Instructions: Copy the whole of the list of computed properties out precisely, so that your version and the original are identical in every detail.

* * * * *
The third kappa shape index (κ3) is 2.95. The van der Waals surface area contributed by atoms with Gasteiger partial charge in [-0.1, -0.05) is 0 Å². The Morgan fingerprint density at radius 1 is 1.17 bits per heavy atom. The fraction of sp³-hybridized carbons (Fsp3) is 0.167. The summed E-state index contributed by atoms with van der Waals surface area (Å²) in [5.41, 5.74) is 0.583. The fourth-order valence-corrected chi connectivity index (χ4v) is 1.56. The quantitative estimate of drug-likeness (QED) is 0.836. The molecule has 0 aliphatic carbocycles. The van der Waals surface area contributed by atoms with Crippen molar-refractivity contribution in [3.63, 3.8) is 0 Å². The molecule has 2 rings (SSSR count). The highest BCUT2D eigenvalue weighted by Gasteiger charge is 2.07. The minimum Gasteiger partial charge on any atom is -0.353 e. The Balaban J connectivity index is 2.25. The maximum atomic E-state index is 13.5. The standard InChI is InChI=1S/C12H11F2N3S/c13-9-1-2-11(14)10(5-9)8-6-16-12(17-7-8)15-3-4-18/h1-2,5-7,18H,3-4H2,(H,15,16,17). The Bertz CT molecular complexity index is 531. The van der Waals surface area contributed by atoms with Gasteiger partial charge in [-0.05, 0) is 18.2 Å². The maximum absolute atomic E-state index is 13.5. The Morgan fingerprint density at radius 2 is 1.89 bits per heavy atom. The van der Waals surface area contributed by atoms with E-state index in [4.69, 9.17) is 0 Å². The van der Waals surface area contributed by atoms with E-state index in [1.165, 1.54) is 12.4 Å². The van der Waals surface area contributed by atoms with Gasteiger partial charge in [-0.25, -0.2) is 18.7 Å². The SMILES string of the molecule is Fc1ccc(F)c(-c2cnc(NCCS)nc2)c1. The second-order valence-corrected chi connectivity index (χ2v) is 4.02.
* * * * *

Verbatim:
The third kappa shape index (κ3) is 2.95. The van der Waals surface area contributed by atoms with Gasteiger partial charge in [-0.1, -0.05) is 0 Å². The Morgan fingerprint density at radius 1 is 1.17 bits per heavy atom. The fraction of sp³-hybridized carbons (Fsp3) is 0.167. The summed E-state index contributed by atoms with van der Waals surface area (Å²) in [5.41, 5.74) is 0.583. The fourth-order valence-corrected chi connectivity index (χ4v) is 1.56. The quantitative estimate of drug-likeness (QED) is 0.836. The molecule has 0 aliphatic carbocycles. The van der Waals surface area contributed by atoms with Crippen molar-refractivity contribution in [3.63, 3.8) is 0 Å². The molecule has 2 rings (SSSR count). The highest BCUT2D eigenvalue weighted by Gasteiger charge is 2.07. The minimum Gasteiger partial charge on any atom is -0.353 e. The Balaban J connectivity index is 2.25. The maximum atomic E-state index is 13.5. The standard InChI is InChI=1S/C12H11F2N3S/c13-9-1-2-11(14)10(5-9)8-6-16-12(17-7-8)15-3-4-18/h1-2,5-7,18H,3-4H2,(H,15,16,17). The Bertz CT molecular complexity index is 531. The van der Waals surface area contributed by atoms with Gasteiger partial charge in [-0.05, 0) is 18.2 Å². The maximum absolute atomic E-state index is 13.5. The Morgan fingerprint density at radius 2 is 1.89 bits per heavy atom. The van der Waals surface area contributed by atoms with E-state index in [4.69, 9.17) is 0 Å². The van der Waals surface area contributed by atoms with E-state index in [1.165, 1.54) is 12.4 Å². The van der Waals surface area contributed by atoms with Gasteiger partial charge in [-0.25, -0.2) is 18.7 Å². The SMILES string of the molecule is Fc1ccc(F)c(-c2cnc(NCCS)nc2)c1. The second-order valence-corrected chi connectivity index (χ2v) is 4.02.